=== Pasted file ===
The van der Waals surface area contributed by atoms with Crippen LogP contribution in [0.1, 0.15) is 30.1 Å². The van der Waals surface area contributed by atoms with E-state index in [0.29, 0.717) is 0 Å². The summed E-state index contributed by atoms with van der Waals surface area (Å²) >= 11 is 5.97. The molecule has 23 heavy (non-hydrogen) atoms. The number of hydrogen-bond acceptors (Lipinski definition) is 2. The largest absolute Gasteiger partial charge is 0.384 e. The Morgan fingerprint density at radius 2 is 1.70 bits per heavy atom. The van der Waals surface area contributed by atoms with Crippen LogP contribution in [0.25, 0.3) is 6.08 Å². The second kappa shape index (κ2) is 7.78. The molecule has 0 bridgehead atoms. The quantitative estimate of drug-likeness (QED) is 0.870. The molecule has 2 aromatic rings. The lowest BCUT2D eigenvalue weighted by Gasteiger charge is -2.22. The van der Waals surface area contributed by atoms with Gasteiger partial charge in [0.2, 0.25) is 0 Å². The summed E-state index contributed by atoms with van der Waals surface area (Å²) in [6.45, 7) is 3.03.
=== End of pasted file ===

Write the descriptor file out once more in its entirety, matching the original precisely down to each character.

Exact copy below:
The van der Waals surface area contributed by atoms with Crippen LogP contribution in [0.1, 0.15) is 30.1 Å². The van der Waals surface area contributed by atoms with E-state index in [0.29, 0.717) is 0 Å². The summed E-state index contributed by atoms with van der Waals surface area (Å²) >= 11 is 5.97. The molecule has 23 heavy (non-hydrogen) atoms. The number of hydrogen-bond acceptors (Lipinski definition) is 2. The largest absolute Gasteiger partial charge is 0.384 e. The Morgan fingerprint density at radius 2 is 1.70 bits per heavy atom. The van der Waals surface area contributed by atoms with Crippen LogP contribution in [0.25, 0.3) is 6.08 Å². The second kappa shape index (κ2) is 7.78. The molecule has 0 bridgehead atoms. The quantitative estimate of drug-likeness (QED) is 0.870. The molecule has 2 aromatic rings. The lowest BCUT2D eigenvalue weighted by Gasteiger charge is -2.22. The van der Waals surface area contributed by atoms with Gasteiger partial charge in [0.2, 0.25) is 0 Å². The summed E-state index contributed by atoms with van der Waals surface area (Å²) in [6.45, 7) is 3.03.